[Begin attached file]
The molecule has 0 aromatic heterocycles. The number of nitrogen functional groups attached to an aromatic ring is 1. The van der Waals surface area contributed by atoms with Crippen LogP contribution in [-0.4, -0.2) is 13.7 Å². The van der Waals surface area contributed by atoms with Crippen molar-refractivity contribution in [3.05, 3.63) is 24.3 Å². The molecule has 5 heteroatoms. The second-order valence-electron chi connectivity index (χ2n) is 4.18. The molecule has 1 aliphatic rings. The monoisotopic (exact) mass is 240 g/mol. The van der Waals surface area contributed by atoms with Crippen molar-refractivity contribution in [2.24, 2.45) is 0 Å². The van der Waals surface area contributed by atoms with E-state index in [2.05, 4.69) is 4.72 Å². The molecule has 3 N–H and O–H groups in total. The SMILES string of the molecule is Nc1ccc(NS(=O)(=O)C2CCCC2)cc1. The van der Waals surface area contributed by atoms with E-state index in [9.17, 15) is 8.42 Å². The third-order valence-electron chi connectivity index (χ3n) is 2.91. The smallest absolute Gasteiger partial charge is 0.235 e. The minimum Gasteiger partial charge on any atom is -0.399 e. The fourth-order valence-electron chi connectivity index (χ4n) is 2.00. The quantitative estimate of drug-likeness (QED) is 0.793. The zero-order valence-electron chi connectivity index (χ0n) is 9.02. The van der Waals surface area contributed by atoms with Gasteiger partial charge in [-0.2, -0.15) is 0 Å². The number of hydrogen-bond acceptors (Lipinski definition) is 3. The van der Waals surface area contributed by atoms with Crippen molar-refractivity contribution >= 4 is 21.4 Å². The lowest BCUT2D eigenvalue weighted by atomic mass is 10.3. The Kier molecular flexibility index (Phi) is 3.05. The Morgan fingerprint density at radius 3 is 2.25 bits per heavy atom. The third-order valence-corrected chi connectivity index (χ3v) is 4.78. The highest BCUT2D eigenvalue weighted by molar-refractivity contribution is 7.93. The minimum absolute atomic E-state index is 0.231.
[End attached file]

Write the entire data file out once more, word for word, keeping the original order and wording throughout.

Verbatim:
The molecule has 0 aromatic heterocycles. The number of nitrogen functional groups attached to an aromatic ring is 1. The van der Waals surface area contributed by atoms with Crippen LogP contribution in [-0.4, -0.2) is 13.7 Å². The van der Waals surface area contributed by atoms with Crippen molar-refractivity contribution in [3.05, 3.63) is 24.3 Å². The molecule has 5 heteroatoms. The second-order valence-electron chi connectivity index (χ2n) is 4.18. The molecule has 1 aliphatic rings. The monoisotopic (exact) mass is 240 g/mol. The van der Waals surface area contributed by atoms with Crippen molar-refractivity contribution in [2.24, 2.45) is 0 Å². The van der Waals surface area contributed by atoms with E-state index in [2.05, 4.69) is 4.72 Å². The molecule has 3 N–H and O–H groups in total. The SMILES string of the molecule is Nc1ccc(NS(=O)(=O)C2CCCC2)cc1. The van der Waals surface area contributed by atoms with E-state index in [9.17, 15) is 8.42 Å². The third-order valence-electron chi connectivity index (χ3n) is 2.91. The smallest absolute Gasteiger partial charge is 0.235 e. The minimum Gasteiger partial charge on any atom is -0.399 e. The fourth-order valence-electron chi connectivity index (χ4n) is 2.00. The quantitative estimate of drug-likeness (QED) is 0.793. The zero-order valence-electron chi connectivity index (χ0n) is 9.02. The van der Waals surface area contributed by atoms with Gasteiger partial charge in [-0.2, -0.15) is 0 Å². The number of hydrogen-bond acceptors (Lipinski definition) is 3. The van der Waals surface area contributed by atoms with Crippen molar-refractivity contribution >= 4 is 21.4 Å². The lowest BCUT2D eigenvalue weighted by atomic mass is 10.3. The Kier molecular flexibility index (Phi) is 3.05. The Morgan fingerprint density at radius 3 is 2.25 bits per heavy atom. The third-order valence-corrected chi connectivity index (χ3v) is 4.78. The highest BCUT2D eigenvalue weighted by molar-refractivity contribution is 7.93. The minimum absolute atomic E-state index is 0.231.